A walk in Telok Ayer becomes a journey that spans hidden pasts and new futures.
There has been no shortage of art walks happening in Singapore. My fellow writers Vithya Subramaniam (who has practically turned researching about walks into an art) and Dia Hakim wrote about it here and here for ArtsEquator. I myself was involved in making one last year, and LASALLE students help to create a new one each year in different areas in Singapore such as Little India. Solo perambulation isn’t only the forte of artists, of course – since the pandemic struck, many have returned to the simple pleasures of this meditative, ritualistic and semi-aerobic activity. For the arts, it’s a perfect form to manage the prohibitions against gathering during this time. But what sets one art walk apart from another lies in the story – the ability to paint a picture and set the scene, taking us away from where we are and into the world of the artist’s making. Thankfully, re:walk Telok Ayer does well to invest in the stories of its artists, turning the sleepy environs of Telok Ayer on a weekend into a delightful personal offering for its listener.
It’s best not to know too much about re:walk Telok Ayer. I entered into it thinking it would be similar to the past projects of Secretive Thing, one of its organisers. Secretive Thing curates one-of-a-kind thought provoking experiences that centres the audience within an immersive journey involving surprise venues and anonymous communications – they’ve put me to work in nameless industrial buildings, making me question the ills of capitalism (I think it was called Secretive Thing 11); and I’ve gone on covert missions in Waterloo Centre and pondered on the idea of urban surveillance (Secretive Thing 215, which we spoke about in this podcast). It’s a bit of a ‘shady’ enterprise, entirely by design, with the masterminds being credited only as “Lemon & Koko”. The entire conceit just works. Hence when I received an email from Secretive Thing in January, I clicked “buy” almost instantly. Nevermind that the subject line was “You are invited to not a Secretive Thing!”.
A more careful reader would have realised sooner that re:walk Telok Ayer was something entirely different. It’s a collaboration between Secretive Thing and Doit.sg, a company run by tour guide Tricia Lui, which explains why it takes you around some familiar historic sights like Thian Hock Keng Temple along Telok Ayer Street, and the shops of Amoy Street. And yet, there is a distinct arts perspective as well, with some of the audiovisual journeys led by artists such as dancer-choreographer Lim Chin Huat and musician mm_mmatt, who share their own memories of various spots in the area such as the now-demolished Telok Ayer Performing Arts Centre (TAPAC), bringing history to life via their personal stories. The tour itself is presented in the form of a video on an iPad which you can sling around your neck, and is self-directed – though there are staff around and certain elements of interactivity that act as gentle interventions to the public space.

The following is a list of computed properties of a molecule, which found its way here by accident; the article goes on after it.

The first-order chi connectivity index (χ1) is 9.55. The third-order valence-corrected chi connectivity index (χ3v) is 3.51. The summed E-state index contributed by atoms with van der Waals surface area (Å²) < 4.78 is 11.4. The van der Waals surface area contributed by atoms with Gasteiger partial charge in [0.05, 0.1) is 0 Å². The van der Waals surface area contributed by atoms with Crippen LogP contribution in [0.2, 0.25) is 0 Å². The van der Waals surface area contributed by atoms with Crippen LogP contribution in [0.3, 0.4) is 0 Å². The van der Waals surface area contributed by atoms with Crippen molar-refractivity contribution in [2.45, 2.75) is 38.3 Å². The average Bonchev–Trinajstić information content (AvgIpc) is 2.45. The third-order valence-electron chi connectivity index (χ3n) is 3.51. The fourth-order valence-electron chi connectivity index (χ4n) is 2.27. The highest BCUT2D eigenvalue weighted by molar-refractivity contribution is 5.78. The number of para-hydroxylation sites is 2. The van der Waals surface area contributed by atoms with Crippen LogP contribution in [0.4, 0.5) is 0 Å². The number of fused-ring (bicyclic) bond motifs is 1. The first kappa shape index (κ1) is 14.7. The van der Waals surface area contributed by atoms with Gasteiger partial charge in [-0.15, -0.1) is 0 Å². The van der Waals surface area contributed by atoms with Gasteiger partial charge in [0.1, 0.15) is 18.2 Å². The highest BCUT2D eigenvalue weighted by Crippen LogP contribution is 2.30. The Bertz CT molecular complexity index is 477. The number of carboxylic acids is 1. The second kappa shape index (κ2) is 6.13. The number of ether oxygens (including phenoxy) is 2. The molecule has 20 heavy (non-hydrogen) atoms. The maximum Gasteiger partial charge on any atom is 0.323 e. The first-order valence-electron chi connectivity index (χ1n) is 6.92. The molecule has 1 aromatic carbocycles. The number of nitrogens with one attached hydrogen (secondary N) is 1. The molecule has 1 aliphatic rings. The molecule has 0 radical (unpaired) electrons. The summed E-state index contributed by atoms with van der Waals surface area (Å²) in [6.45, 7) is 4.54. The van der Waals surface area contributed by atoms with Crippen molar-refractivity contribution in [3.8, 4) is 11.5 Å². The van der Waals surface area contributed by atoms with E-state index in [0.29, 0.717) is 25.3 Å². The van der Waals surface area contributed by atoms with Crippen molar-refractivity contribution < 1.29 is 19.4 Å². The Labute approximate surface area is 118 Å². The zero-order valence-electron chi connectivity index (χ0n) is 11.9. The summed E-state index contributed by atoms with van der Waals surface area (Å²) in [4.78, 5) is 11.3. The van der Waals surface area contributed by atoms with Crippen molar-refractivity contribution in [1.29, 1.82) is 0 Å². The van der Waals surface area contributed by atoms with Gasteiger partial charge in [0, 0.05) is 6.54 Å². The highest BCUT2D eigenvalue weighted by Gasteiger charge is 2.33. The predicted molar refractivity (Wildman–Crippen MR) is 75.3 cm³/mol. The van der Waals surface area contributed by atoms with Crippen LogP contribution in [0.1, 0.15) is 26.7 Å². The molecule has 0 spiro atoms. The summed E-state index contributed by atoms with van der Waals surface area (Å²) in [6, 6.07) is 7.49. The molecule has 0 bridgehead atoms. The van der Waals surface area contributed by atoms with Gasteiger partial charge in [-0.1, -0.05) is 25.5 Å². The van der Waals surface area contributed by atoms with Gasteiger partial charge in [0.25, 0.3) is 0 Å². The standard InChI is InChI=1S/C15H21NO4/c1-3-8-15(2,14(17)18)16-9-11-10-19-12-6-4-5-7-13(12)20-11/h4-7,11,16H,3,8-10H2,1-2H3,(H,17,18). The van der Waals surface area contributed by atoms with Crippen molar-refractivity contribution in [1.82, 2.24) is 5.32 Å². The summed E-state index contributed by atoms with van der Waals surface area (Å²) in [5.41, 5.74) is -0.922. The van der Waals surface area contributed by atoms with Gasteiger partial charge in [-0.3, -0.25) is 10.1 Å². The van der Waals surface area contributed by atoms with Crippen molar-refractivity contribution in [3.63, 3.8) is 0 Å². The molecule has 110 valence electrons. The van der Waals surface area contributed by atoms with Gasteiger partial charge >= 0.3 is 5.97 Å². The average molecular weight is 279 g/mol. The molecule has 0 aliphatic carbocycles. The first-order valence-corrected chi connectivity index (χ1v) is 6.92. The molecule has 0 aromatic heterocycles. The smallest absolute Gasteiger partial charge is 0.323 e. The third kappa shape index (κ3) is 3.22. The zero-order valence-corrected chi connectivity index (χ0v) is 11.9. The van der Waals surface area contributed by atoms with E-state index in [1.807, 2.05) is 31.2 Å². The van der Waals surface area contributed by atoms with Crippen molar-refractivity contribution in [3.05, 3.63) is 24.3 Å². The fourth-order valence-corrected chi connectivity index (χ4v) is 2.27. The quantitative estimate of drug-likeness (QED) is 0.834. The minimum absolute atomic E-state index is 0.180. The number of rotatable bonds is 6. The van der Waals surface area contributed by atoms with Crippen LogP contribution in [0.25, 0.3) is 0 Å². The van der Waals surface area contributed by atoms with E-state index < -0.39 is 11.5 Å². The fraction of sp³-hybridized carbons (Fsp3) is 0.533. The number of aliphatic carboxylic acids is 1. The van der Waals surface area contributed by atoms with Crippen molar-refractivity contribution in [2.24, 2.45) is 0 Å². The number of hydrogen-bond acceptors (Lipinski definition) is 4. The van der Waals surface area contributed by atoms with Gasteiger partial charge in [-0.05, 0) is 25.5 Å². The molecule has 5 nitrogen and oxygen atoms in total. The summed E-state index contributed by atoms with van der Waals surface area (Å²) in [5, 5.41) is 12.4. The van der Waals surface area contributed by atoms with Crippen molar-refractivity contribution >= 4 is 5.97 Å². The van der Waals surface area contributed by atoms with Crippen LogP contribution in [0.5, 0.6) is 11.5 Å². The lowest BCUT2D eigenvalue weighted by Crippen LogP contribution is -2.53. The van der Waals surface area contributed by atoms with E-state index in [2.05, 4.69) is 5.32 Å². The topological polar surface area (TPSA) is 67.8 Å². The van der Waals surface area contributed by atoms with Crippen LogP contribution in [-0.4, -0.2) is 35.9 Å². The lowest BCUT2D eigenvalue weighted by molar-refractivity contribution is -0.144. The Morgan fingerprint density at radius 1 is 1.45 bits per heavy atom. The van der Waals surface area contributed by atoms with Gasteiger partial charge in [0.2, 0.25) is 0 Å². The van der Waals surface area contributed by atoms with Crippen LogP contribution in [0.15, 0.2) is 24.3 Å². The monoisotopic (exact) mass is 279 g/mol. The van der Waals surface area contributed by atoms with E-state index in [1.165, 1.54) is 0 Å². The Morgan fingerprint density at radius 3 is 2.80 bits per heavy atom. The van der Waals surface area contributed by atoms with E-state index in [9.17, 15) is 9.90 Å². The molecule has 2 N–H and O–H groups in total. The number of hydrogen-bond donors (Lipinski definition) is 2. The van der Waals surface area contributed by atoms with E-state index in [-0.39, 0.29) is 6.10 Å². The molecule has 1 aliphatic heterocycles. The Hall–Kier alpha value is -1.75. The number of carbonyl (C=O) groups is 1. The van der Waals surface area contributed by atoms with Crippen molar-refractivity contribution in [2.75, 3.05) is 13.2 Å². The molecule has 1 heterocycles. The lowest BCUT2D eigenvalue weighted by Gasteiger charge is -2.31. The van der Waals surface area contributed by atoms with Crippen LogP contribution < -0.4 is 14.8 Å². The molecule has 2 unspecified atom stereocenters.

Prior to arriving at Telok Ayer Park which is the starting point for the walk, participants are asked to fill in a Google Form where they have to indicate whether they have any personal connections to Telok Ayer, and their ideal walking speed. Then there are more “fun” questions, asking them to choose between options such as Experimental/Traditional, Music/Dance, Epic/Pedestrian. I think this form is key to shaping your experience for re:walk, as you are then assigned two out of six possible journeys as part of the roughly 70-minute-long experience. Choose something you usually like, and you may feel inclined to enjoy it; choose something out of your comfort zone, and you could potentially be disengaged, or be pleasantly surprised. I chose to share that I had some memories of TAPAC (which prior to being an important arts centre was Telok Ayer Primary School), and so was unsurprised when it was incorporated into the stories I was presented with.